They did not include stirrups. This is the history of stirrups –

“The stirrup was invented in China in the first few centuries AD and spread westward through the nomadic peoples of Central Eurasia. The use of paired stirrups is credited to the Chinese Jin Dynasty and came to Europe during the Middle Ages.”

Well-written, and well researched Biblical fiction brings life to the words in the Bible. (Both Testaments.)

When Jesus taught it was from ‘the scriptures’ – there only was an Old Testament, and this was what He taught from. After Him the Apostles used the Old Testament, and the letters of the other Apostles.

Understanding the pain

There were many ‘pain-points’ for the people of the Bible.

To the Israelites the Temple was where God dwelt. In many instances the Bible shows that the Temple was what was worshipped, not God.

Understanding this helps a writer of Biblical fiction better bring those people to life.

The day was counted from sunset to sunset, not as with our modern calendars. This was one of the most difficult things for me to ‘get my head around.’ The next day started as soon as the sun set on the previous one.

People, even in New Testament times, did not sit down to a dinner of ‘meat and two veges.’ Meat was only eaten on special occasions. If they were near a sea, or large lake, fish would be part of their diet… but not all the time. In the Old Testament, a time when meat would be eaten by a family was after a ‘peace’ or ‘thank’ offering had been made.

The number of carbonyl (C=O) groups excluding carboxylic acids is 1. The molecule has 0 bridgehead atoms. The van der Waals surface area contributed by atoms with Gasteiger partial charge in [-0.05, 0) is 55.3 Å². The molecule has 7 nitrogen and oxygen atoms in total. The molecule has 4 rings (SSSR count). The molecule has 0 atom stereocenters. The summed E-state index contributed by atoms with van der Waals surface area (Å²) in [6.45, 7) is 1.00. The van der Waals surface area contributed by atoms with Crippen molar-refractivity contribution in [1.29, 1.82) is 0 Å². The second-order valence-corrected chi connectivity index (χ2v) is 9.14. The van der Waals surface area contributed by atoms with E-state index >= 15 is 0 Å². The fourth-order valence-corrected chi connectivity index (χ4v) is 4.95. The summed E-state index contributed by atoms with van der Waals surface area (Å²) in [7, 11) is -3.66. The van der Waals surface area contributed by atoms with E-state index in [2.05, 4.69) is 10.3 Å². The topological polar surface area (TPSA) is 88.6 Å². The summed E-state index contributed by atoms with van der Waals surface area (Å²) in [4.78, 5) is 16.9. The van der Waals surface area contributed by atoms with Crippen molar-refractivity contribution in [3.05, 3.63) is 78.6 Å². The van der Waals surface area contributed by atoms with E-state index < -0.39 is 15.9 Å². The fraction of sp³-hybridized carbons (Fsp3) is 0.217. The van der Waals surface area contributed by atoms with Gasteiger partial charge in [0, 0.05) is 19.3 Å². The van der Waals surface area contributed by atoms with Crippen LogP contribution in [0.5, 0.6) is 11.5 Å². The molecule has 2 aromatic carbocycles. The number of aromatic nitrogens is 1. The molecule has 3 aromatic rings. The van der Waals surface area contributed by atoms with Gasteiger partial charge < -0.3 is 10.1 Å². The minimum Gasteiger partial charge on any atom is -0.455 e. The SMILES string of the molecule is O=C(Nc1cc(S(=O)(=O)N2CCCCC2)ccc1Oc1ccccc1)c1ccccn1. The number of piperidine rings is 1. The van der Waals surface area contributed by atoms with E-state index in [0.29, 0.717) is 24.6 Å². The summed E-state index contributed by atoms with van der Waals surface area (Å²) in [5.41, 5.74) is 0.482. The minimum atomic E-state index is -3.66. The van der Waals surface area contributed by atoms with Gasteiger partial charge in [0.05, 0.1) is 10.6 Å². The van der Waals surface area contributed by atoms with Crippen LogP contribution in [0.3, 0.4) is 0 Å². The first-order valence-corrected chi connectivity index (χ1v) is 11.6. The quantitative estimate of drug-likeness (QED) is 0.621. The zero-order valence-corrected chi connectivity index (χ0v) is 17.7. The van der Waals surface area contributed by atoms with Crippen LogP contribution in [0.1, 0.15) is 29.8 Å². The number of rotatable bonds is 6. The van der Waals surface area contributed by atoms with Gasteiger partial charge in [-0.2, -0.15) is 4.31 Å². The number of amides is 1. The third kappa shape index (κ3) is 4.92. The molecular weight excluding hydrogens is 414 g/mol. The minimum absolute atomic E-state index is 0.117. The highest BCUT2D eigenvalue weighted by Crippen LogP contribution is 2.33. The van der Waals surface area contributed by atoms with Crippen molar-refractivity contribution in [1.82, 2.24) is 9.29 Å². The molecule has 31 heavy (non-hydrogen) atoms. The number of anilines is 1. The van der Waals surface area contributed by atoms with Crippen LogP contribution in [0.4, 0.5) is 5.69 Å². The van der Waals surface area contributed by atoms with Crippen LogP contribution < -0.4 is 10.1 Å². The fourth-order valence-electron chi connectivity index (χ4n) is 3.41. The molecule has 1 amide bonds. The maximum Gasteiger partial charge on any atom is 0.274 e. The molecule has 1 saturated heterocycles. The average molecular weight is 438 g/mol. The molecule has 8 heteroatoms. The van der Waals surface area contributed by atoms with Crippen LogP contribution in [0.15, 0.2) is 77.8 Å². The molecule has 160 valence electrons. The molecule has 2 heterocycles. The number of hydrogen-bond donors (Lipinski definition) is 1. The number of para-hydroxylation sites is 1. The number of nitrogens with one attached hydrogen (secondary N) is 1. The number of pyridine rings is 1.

Biblical fiction can be a joy to read

Some writers of Biblical fiction have done the research necessary to make the books authentic. One such – Lynn Austin’s Biblical historical series. (There are two different series.) Jill Eileen Smith gives us a peep at some of the ‘heroines’ of the OT as does Mesu Andrews. 

Nearer the time period I write about, Carol Ashby has done an awesome amount of research on Roman times, and Carlene Havel is a recent discovery of a great writer.

As for me…

Three of my books have won awards, and all had great reviews from Readers’ Favorite Book Reviews.

I put a great deal of research into everything I write, as I imagine other authors do.

Sometimes, I am a slow learner. A long time ago I was told my book covers do not reflect the genre they represent… but I loved the images, four of which were from a Christian friend in Tasmania, a gifted photographer.